Jessica Cejnar Andrews / Wednesday, March 27 @ 3:37 p.m. / Community, Homelessness, Oregon

Federal Judge Rules In Favor of St. Timothy's, Says Brookings' Ordinance Imposed a Substantial Burden On Church's Religious Beliefs

In this 2023 file photo, Jay Lindsay receives a meal from Smith River United Methodist Church volunteers at St. Timothy Episcopal Church. | Jessica C. Andrews


St. Timothy's, Brookings Get Their Day In Court; Both Sides, Plus U.S. DOJ, Present Oral Arguments


A federal judge has sided with St. Timothy Episcopal Church, ruling that Brookings’ benevolent meal service ordinance imposes a substantial burden on the exercise of the church’s religious beliefs.

In his ruling on Wednesday, U.S. Magistrate Mark D. Clarke stated that Brookings’ ordinance violated the Religious Land Use & Institutionalized Persons Act of 2000 (RLUIPA). Clarke granted the plaintiffs’ motion for a summary judgment, while rejecting the city’s motion for a summary judgment and its motion asking him dismiss the case.

“As a preliminary matter, there can be no question that St. Timothy’s feeding ministry is a sincerely held religious belief,” Clarke wrote. “[The city’s ordinance] is a zoning law that on its face and in its application limits the plaintiff’s use of the land at 401 Fir Street, including the church affixed to that property.”

According to ordained deacon Cora Rose, an attorney who operates the church’s legal aid ministry, the judge’s ruling means there will be no trial.

Though he’s happy with the court’s ruling, St. Timothy’s pastor, Reverend Bernie Lindley, said he wasn’t sure how it will affect the city’s April 14, 2023 abatement order against the church’s other social service ministries.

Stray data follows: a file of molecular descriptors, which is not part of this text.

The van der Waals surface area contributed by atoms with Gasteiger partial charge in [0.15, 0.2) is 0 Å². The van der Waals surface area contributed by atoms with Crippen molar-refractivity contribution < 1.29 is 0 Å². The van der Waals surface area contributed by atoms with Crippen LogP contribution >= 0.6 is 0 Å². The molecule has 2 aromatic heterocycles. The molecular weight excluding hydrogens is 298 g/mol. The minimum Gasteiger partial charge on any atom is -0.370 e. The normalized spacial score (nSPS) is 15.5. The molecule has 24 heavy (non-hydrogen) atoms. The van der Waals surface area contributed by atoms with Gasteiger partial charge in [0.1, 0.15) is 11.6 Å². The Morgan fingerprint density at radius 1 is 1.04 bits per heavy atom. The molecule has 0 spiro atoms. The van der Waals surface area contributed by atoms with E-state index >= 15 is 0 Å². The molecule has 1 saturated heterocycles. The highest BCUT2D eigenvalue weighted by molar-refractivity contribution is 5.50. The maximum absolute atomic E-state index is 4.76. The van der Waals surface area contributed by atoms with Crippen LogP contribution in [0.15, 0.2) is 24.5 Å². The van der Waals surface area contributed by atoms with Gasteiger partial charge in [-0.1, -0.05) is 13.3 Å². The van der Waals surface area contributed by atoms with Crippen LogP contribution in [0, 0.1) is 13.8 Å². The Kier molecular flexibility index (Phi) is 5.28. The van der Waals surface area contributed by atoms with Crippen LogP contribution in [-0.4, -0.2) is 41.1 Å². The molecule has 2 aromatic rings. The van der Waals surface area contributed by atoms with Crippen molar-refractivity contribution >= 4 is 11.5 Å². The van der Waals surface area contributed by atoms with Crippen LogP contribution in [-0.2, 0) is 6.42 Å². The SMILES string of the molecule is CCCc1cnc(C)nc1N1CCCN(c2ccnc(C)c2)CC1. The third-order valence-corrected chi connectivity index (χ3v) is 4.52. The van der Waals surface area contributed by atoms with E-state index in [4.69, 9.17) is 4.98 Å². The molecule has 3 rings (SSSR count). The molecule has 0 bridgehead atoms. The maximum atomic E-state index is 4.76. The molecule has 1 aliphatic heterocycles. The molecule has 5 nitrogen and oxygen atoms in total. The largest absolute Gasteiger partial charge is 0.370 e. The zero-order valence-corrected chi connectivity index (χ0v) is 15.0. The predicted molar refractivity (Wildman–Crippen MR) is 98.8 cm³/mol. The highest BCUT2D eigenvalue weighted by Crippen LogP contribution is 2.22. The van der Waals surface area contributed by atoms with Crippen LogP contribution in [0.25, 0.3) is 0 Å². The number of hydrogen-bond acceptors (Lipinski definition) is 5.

“They have an opportunity now to maybe stop the bleeding,” he told the Wild Rivers Outpost. “There are a lot of smiles and high fives this morning.”

Initially adopted in October 2021, Brookings’ benevolent meal service ordinance required charitable organizations to apply for a conditional use permit whose restrictions limited them to holding two meal services per week.

In November 2023, the Brookings City Council amended the ordinance to allow organizations to offer benevolent meal services up to three days per week.

When she appeared with Lindley and other church representatives before Clarke on Feb. 15, attorney Samantha Sondag of Stoel Rives LLP argued that the initial ordinance, its revision and the April 2023 abatement notice against the church were RLUIPA violations.

They constituted individualized assessments against the church that imposed a substantial burden, Sondag said, with the abatement notice targeting all of the services the church offers.

In his ruling, Clarke agreed. The city’s ordinance forces the church to choose between acting in accordance with their faith or face $720-per-day fines, he wrote.

Brookings' benevolent meal service ordinance as amended in November 2023

Clarke also ruled that since the church was able to show that the city’s ordinance imposed a substantial burden on the exercise of the religious beliefs, it’s up to Brookings to show that they have a compelling government interest to do so.